The Difficulties with Attribution in a Digital World

Tuesday, October 16, 2012

Rafal Los


Every two weeks the HP Security team invites you to join in a tweet chat on a topic plucked from the headlines dealing with what matters to you. 

Recently the conversation turned to attribution and it's many challenges in the digital world.  I joined in the chat this week along with a bunch of smart people who dared ask some great questions - this is a summary of that 1 hour chat...

The opening question was this: "Can we define attribution, in a digital cyber world?"

After a few initial questions the group started to question whether attribution was even necessary for the way that organizations behave in the face of attack today.  @OrlandoDoctrine asked "Do we even need to have attribution?"  When we think about the way that attacks are carried out today the question of whether you have to know who's attacking you before you start to defend yourself is pertinent.  While the participants in the chat seemingly agreed that in the extreme short term response simply required to understand what was happening rather than who the perpetrator was... it became apparent that we needed to have a framework for understanding why attribution was needed, or if at all.

@brasscount defined attribution as "identification of a responsible party", which makes a lot of sense, but is that all?  OrlandoDictrine replied - "You need to separate the actual attacker from the intermediary actors. In many cases I don't care who the actual attacker is" to which @bitSecure added- "I think it's bigger than identifying an IP address or region. In the anti-spam industry, we tracked many spam gangs" and touched a key point.  The attacker can be a person but in order to assign attribution you must understand the person, the group, their allegiances,  and maybe even the specific cause.  An attack can be attributed to a person but if that person is part of a larger organization which in tern is acting on behalf of a nation-state we can start to build the case against the nation-state rather than the individual.  In real-life police do this all the time.

@dfreamon wanted to make sure that were all on the same page thus said "more important, attribution/response is very different for a single actor (hacker) than for 'cyberwar' " ...absolutely true.  Attribution becomes paramount when declaring war, cyber or kinetic... because there are potentially lives at stake in that situation.

Paul Calento (@pcalento) made an interesting point... "Attribution [is]helpful (critical?) to determining intent of an attack or breach in order to best address it" - thus addressing intent more closely and bringing to light the fact that an attack is often multi-faceted and rarely single-threaded.  Sometimes you're attacked by a single person over an SQL Injection attack, but more often than not it's a group working together exploiting multiple avenues of compromise.  Understanding their intent is perhaps the best way to thwart the attack and keep from being a victim.  Otherwise you'll essentially wind up playing whack-a-mole where-ever the 'bad guys' pop up.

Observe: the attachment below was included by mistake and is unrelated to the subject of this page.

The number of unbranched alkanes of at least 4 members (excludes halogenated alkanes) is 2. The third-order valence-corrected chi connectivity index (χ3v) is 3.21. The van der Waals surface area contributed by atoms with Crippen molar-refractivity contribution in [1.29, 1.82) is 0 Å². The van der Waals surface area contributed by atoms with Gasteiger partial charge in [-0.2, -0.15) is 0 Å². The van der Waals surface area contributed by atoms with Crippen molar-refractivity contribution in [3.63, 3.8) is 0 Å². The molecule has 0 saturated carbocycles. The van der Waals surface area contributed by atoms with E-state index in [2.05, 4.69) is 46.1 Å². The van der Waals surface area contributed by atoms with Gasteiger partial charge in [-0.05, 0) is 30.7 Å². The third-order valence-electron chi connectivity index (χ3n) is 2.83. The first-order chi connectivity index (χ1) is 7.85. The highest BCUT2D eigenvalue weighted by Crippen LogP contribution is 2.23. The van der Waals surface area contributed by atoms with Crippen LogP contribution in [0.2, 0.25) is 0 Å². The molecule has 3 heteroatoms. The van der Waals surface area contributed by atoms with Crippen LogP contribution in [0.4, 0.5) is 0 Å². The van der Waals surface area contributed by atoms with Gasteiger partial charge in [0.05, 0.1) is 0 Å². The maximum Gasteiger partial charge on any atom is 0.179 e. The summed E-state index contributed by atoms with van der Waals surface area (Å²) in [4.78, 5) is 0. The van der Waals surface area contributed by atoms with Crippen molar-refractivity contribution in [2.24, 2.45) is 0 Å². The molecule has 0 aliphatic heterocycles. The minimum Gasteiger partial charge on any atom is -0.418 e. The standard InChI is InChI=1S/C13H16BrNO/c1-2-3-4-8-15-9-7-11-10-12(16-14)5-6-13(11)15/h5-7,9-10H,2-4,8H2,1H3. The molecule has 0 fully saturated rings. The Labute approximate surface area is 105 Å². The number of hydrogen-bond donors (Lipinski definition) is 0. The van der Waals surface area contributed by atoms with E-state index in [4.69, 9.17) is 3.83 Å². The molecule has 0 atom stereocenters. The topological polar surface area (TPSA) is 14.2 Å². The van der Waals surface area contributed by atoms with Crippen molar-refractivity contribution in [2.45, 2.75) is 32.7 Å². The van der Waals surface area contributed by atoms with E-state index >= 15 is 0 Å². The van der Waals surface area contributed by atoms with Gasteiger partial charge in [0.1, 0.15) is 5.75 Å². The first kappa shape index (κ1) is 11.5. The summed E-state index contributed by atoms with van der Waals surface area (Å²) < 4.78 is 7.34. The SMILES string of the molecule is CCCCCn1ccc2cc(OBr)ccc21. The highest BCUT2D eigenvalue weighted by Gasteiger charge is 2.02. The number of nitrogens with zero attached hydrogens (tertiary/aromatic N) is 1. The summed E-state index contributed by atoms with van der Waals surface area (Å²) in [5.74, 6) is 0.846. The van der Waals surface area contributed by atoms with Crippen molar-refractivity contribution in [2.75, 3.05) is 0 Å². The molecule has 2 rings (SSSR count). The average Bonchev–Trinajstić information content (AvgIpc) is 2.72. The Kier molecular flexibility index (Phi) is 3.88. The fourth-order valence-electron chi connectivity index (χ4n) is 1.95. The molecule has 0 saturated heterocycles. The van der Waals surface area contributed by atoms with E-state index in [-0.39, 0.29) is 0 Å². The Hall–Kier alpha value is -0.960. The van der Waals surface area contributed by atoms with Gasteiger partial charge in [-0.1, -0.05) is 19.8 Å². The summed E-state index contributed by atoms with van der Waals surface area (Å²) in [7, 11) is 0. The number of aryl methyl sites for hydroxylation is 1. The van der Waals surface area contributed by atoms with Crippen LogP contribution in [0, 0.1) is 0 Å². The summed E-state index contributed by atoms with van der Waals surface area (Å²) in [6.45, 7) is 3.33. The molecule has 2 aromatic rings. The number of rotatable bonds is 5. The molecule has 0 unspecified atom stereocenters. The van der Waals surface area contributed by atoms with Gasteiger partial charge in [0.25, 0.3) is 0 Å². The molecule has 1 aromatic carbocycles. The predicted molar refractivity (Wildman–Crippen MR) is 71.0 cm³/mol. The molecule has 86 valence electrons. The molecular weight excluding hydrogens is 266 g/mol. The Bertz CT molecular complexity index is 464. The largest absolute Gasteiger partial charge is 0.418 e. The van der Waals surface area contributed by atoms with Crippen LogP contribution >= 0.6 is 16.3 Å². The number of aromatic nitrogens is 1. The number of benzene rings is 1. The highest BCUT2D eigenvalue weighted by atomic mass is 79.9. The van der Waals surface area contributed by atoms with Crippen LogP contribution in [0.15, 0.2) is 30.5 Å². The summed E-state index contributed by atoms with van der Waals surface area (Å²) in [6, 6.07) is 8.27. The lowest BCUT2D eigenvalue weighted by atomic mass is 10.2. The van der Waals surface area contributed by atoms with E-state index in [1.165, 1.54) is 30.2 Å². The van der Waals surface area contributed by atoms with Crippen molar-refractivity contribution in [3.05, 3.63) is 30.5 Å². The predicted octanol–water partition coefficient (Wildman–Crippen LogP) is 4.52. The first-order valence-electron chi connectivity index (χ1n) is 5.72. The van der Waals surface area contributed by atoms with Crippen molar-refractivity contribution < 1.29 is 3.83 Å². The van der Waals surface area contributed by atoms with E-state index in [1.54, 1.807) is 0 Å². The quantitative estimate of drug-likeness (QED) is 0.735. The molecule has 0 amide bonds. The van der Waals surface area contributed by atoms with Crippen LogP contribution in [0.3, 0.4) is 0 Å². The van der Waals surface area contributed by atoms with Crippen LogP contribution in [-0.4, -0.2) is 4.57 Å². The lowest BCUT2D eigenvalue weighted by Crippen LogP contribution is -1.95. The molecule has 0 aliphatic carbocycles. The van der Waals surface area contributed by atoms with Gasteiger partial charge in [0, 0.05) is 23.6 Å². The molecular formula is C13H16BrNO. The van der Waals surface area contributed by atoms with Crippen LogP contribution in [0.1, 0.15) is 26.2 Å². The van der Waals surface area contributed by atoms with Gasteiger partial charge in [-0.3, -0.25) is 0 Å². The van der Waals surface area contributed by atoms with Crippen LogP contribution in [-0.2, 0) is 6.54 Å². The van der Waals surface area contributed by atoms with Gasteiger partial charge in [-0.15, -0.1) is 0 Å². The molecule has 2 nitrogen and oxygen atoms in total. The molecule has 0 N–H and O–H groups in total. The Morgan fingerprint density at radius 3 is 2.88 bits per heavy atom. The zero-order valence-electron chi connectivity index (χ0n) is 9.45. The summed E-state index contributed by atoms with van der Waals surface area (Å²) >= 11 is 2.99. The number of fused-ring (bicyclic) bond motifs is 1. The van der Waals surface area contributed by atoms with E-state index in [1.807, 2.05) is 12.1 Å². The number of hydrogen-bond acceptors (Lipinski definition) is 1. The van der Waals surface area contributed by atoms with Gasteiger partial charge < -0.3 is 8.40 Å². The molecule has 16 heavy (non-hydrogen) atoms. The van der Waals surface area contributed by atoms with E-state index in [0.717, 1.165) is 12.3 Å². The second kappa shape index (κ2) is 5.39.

Christian Verstraete, a colleague of mine here at HP, made a fantastic point as well ... Attribution has a short and long-term aspect to it.  In the short term you want to counter the attack and essentially "make it stop", while in the long-term you want to understand where it came from and hopefully prevent yourself from either being a target in the future, or at least be better prepared next time around.

Somewhere along the conversation mixed metaphors happened between the real physical law-enforcement type world and the digital one, and we quickly realized that these two weren't really compatible in how we treated them because physical attacks are always different than being attacked in digital space... and while cyber-space doesn't really afford a whole lot of anonymity, it's still a lot more than what you get when you're face-to-face with a person wielding a weapon.

The group disagreed for a while whether retaliation (striking back) at the attackers was something that was needed - but at least we agreed it wasn't necessarily legal ... at least not within the US legal system.  This notion of the legal system brings to mind the complex legal system within which we find ourselves fighting these cyber battles... this is real life and the legal system is far from caught up with the international laws, regulations, and rules of engagement.  As was pointed out, often times when an attack is cross-state it's difficult to "go get them" much less when it's across many nation-state lines and even into what we would consider hostile territories..  Ultimately, counter-measures aren't legal, and they're not a great idea to begin with... although some argued that you only need to be able to defend your actions in a court of law.

A great example was if a hospital network was used to hack a nuclear power facility, assuming worst-case scenario on both would it be defensible for the security staff at the nuclear facility to counter-attack and shut down the attack from the hospital ...potentially jeopardizing lives?  Or does the potential danger to the nuclear facility systems outweigh the hospital's needs?  I don't even want to begin to touch this... I am clearly not a lawyer.